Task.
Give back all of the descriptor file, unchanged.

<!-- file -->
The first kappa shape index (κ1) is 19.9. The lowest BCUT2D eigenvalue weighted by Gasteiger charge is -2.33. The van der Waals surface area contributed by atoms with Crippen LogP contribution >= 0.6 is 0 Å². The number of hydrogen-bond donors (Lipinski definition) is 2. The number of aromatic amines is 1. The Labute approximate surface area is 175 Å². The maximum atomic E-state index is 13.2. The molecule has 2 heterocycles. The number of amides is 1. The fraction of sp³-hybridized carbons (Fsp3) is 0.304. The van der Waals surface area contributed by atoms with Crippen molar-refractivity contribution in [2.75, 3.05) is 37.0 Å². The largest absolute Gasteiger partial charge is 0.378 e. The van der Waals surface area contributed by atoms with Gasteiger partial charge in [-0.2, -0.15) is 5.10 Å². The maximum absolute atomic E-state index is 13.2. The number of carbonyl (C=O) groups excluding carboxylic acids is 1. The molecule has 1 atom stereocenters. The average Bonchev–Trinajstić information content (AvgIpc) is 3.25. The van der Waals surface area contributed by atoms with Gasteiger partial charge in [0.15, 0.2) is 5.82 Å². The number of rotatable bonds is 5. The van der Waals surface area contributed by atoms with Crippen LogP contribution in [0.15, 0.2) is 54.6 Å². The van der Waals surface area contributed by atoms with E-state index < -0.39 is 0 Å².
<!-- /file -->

The first kappa shape index (κ1) is 19.9. The lowest BCUT2D eigenvalue weighted by Gasteiger charge is -2.33. The van der Waals surface area contributed by atoms with Crippen LogP contribution >= 0.6 is 0 Å². The number of hydrogen-bond donors (Lipinski definition) is 2. The number of aromatic amines is 1. The Labute approximate surface area is 175 Å². The maximum atomic E-state index is 13.2. The molecule has 2 heterocycles. The number of amides is 1. The fraction of sp³-hybridized carbons (Fsp3) is 0.304. The van der Waals surface area contributed by atoms with Crippen molar-refractivity contribution in [2.75, 3.05) is 37.0 Å². The largest absolute Gasteiger partial charge is 0.378 e. The van der Waals surface area contributed by atoms with Gasteiger partial charge in [-0.2, -0.15) is 5.10 Å². The maximum absolute atomic E-state index is 13.2. The number of carbonyl (C=O) groups excluding carboxylic acids is 1. The molecule has 1 atom stereocenters. The average Bonchev–Trinajstić information content (AvgIpc) is 3.25. The van der Waals surface area contributed by atoms with Gasteiger partial charge in [0.15, 0.2) is 5.82 Å². The number of rotatable bonds is 5. The van der Waals surface area contributed by atoms with Crippen LogP contribution in [0.15, 0.2) is 54.6 Å². The van der Waals surface area contributed by atoms with E-state index < -0.39 is 0 Å².